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Boomers Envisioning Retirement: How Will They Fare?

AARP and Harvard University's Generations Policy Initiative Symposium Explores European and American Boomers' Situation

Boomers will accumulate greater wealth and generate more income than previous generations, but a report released this week by AARP suggests that they are no more likely to maintain their pre-retirement living standards in old age.

Read the report: How Will Boomers Fare at Retirement?

Another survey of boomers' expectations surrounding retirement—also issued today by AARP—suggests they know it. The survey finds that financial worries cloud boomers' rosy view of retirement.

Both the financial future for boomers in retirement, and their expectations, will be subject for discussion Friday in a symposium jointly hosted by AARP's Global Aging Program and Harvard University's Generations Policy Initiative. The experts will explore the attitudes of European and American boomers as they consider their impending retirements. AARP will release phase II of the Boomers Envision Retirement survey updating its 1998 version. Additionally, AARP will release a new report looking at the financial readiness of boomers, How Will Boomers Fare at Retirement?

The economic study How Will Boomers Fare at Retirement? was prepared for AARP by The Urban Institute. According to the study, boomers, those Americans born between 1946 and 1964, will amass more wealth in real terms at retirement than will the two previous generations.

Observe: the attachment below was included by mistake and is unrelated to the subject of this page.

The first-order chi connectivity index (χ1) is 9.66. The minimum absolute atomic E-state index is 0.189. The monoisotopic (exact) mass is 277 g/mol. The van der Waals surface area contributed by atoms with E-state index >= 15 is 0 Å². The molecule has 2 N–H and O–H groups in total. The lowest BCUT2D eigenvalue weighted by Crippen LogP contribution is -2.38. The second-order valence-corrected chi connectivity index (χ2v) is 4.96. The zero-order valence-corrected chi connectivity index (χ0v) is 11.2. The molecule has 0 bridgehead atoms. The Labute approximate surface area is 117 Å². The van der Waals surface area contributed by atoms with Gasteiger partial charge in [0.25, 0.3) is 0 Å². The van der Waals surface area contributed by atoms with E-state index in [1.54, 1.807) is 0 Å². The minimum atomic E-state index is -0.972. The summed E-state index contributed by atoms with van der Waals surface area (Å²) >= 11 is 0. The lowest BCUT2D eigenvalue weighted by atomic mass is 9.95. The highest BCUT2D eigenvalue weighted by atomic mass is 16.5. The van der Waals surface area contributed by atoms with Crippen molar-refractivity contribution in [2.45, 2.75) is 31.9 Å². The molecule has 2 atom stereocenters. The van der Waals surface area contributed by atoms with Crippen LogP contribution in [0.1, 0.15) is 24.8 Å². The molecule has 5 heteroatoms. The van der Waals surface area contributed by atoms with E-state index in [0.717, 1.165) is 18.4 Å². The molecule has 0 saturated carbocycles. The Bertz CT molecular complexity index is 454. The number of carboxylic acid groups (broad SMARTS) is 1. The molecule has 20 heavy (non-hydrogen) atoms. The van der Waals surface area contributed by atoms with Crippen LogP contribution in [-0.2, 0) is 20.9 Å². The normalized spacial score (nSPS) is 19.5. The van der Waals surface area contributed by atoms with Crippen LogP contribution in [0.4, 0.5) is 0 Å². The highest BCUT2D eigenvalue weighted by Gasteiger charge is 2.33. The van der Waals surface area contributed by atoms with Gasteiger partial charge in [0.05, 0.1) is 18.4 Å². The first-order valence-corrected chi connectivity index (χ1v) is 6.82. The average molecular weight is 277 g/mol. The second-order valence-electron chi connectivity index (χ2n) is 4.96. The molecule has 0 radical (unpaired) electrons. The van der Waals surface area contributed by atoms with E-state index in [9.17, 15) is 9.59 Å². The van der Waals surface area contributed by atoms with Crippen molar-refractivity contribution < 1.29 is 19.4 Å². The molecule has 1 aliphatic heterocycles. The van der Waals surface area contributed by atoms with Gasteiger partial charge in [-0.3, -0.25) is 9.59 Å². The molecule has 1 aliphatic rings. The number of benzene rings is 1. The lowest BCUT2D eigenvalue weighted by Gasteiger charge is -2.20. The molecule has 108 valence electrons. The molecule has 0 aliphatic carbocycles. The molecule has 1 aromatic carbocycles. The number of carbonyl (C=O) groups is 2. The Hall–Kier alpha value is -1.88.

Median household wealth at age 67 will grow from $448,000 among current retirees to $600,000 among boomers. Income at retirement is consistent with trends in wealth at retirement, the study shows. Projected household income at age 67 will increase from $44,000 among current retirees to $65,000 among boomers. As with wealth, there will be income disparities among older and younger boomers. Non-retirement income is expected to decline between older and younger boomers.

Whether the increased income and wealth at retirement will translate to better well-being in retirement is somewhat questionable, the study suggests. Although their real incomes will be higher than earlier generations, boomers will not achieve the higher economic replacement rates they will need compared to current retirees.

Replacement rates are the percentage of income during the working years that a person retains in retirement. Not only will boomers not achieve higher replacement rates, the study said, younger boomers will be less likely than current retirees to maintain their pre-retirement standard of living.

The economic research is supported by a new uncertainty in boomers' expectations and attitudes about retirement found in the phase II Boomers Envision Retirement survey. The uncertainty emerges in a survey conducted by RoperASW, which contrasts responses from the1998 survey.

The survey finds that less than one-third of boomers equate retirement with having enough money, a decline of 10 points from 1998. Slightly fewer than half see retirement as a time to indulge themselves, down seven points from 1998.

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